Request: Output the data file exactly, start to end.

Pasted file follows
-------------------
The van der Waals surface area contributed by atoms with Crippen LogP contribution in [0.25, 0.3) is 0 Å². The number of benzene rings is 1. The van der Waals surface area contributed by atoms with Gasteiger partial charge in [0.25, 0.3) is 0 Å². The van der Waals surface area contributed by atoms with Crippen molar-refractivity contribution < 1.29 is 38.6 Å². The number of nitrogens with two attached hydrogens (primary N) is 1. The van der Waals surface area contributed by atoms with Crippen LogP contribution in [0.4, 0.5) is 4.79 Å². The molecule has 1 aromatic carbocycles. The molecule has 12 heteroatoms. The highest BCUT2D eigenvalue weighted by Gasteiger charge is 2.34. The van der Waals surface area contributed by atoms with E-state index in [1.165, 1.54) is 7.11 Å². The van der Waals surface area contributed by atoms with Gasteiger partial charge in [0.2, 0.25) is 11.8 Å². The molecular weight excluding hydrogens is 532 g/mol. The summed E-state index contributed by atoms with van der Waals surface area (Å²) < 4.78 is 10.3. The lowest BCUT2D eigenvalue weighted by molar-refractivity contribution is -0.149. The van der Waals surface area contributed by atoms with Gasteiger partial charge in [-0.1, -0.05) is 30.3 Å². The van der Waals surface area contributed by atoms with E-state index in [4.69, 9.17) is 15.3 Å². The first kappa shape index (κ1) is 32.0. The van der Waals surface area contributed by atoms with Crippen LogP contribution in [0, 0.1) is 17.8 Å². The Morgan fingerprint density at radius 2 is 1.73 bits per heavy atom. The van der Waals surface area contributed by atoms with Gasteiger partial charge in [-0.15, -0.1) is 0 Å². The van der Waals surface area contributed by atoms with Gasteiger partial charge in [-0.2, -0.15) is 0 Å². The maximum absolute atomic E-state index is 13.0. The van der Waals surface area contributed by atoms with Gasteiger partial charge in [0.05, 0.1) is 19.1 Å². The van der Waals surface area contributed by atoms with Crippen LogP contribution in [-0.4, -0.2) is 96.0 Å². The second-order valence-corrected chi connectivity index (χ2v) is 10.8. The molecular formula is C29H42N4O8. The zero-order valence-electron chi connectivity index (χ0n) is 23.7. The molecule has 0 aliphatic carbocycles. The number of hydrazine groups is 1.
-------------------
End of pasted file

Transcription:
The van der Waals surface area contributed by atoms with Crippen LogP contribution in [0.25, 0.3) is 0 Å². The number of benzene rings is 1. The van der Waals surface area contributed by atoms with Gasteiger partial charge in [0.25, 0.3) is 0 Å². The van der Waals surface area contributed by atoms with Crippen molar-refractivity contribution < 1.29 is 38.6 Å². The number of nitrogens with two attached hydrogens (primary N) is 1. The van der Waals surface area contributed by atoms with Crippen LogP contribution in [0.4, 0.5) is 4.79 Å². The molecule has 1 aromatic carbocycles. The molecule has 12 heteroatoms. The highest BCUT2D eigenvalue weighted by Gasteiger charge is 2.34. The van der Waals surface area contributed by atoms with E-state index in [1.165, 1.54) is 7.11 Å². The van der Waals surface area contributed by atoms with Gasteiger partial charge in [0.2, 0.25) is 11.8 Å². The molecular weight excluding hydrogens is 532 g/mol. The summed E-state index contributed by atoms with van der Waals surface area (Å²) < 4.78 is 10.3. The lowest BCUT2D eigenvalue weighted by molar-refractivity contribution is -0.149. The van der Waals surface area contributed by atoms with Gasteiger partial charge in [-0.1, -0.05) is 30.3 Å². The van der Waals surface area contributed by atoms with E-state index in [4.69, 9.17) is 15.3 Å². The first kappa shape index (κ1) is 32.0. The van der Waals surface area contributed by atoms with Crippen LogP contribution in [0, 0.1) is 17.8 Å². The Morgan fingerprint density at radius 2 is 1.73 bits per heavy atom. The van der Waals surface area contributed by atoms with Gasteiger partial charge in [-0.15, -0.1) is 0 Å². The van der Waals surface area contributed by atoms with Gasteiger partial charge in [-0.2, -0.15) is 0 Å². The maximum absolute atomic E-state index is 13.0. The van der Waals surface area contributed by atoms with Gasteiger partial charge in [0.05, 0.1) is 19.1 Å². The van der Waals surface area contributed by atoms with Crippen LogP contribution in [-0.4, -0.2) is 96.0 Å². The second-order valence-corrected chi connectivity index (χ2v) is 10.8. The molecular formula is C29H42N4O8. The zero-order valence-electron chi connectivity index (χ0n) is 23.7. The molecule has 0 aliphatic carbocycles. The number of hydrazine groups is 1.